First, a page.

2-34 Introduction to Parasitic Diseases Flashcards Preview

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Flashcards in 2-34 Introduction to Parasitic Diseases Deck (12):

What are some types of parasitic relationships?

  • Obligate or facultative
  • Accidental: affects an unusual host (e.g., Toxocara canis, a dog parasite, in humans)
  • Temporary or permanent parasite
  • Opportunistic: capable of producing disease in an immunodeficient host (e.g., AIDS and cancer patients) where it is either found in a latent form or causes a self-limiting disease (e.g., Toxoplasma gondii)
  • Zoonotic: primarily infects animals but is transmittable to humans (e.g., Cryptosporidium parvum)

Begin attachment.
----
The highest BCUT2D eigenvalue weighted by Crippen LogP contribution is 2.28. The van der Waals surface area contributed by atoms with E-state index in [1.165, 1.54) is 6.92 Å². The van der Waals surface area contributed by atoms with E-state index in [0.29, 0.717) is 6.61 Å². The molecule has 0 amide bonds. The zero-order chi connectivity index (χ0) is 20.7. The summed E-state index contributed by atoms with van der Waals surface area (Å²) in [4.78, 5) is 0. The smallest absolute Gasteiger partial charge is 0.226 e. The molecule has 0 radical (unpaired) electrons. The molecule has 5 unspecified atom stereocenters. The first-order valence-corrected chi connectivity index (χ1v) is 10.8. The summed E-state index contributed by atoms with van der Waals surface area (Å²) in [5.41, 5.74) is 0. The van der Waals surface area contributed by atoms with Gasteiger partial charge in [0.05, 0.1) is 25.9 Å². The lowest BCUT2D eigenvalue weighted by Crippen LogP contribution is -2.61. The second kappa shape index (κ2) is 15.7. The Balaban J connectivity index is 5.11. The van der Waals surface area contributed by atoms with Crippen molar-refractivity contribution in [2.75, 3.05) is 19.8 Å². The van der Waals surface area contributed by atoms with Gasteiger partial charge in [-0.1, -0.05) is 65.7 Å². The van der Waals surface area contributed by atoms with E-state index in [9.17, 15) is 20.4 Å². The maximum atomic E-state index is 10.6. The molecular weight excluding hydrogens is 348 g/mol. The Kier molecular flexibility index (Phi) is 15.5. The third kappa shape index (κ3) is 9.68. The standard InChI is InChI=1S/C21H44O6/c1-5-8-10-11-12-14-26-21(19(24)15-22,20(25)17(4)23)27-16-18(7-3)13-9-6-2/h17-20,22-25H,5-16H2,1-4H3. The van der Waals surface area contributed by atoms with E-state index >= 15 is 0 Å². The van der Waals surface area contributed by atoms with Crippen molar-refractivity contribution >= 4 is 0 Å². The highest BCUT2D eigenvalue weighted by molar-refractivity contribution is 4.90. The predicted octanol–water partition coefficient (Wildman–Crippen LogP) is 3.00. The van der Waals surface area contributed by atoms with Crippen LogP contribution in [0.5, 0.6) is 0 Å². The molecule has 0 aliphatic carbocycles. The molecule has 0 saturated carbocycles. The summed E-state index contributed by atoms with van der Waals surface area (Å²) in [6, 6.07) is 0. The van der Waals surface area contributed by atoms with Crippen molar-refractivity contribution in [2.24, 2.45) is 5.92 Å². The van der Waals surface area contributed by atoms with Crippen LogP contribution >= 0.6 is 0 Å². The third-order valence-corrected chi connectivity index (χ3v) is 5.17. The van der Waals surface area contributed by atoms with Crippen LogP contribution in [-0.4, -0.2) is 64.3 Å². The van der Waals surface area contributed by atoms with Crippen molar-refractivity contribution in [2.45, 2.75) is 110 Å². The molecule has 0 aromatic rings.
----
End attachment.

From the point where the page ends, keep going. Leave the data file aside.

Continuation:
What are the most common parasitic infections in the U.S.?

  • Trichomoniasis (STI)
  • Giardiasis
  • Cryptosporidosis
  • Toxoplasmosis


What are ectoparasites and endoparasites?

Ectoparasites live on the outside of the host, generally attaching temporarily to the skin to feed. They are arthropods that either cause diseases or act as vectors transmitting other parasites. Include fleas, lice, mosquitoes, bugs, mites, ticks, etc.

Endoparasites live within the body of the host. They are classified by the body tissue they inhabit, such as intestinal or atrial. Include helminthes (worms of various types), protozoa, or sometimes larval stages of arthropods (insects, mites, etc.).


What are the two kinds of hosts, with regard to parasitism?

A definitive host (DH) harbors the adult or sexually mature stages of the parasite, OR is the one in whom sexual reproduction occurs. Transmission from host to host can occur directly.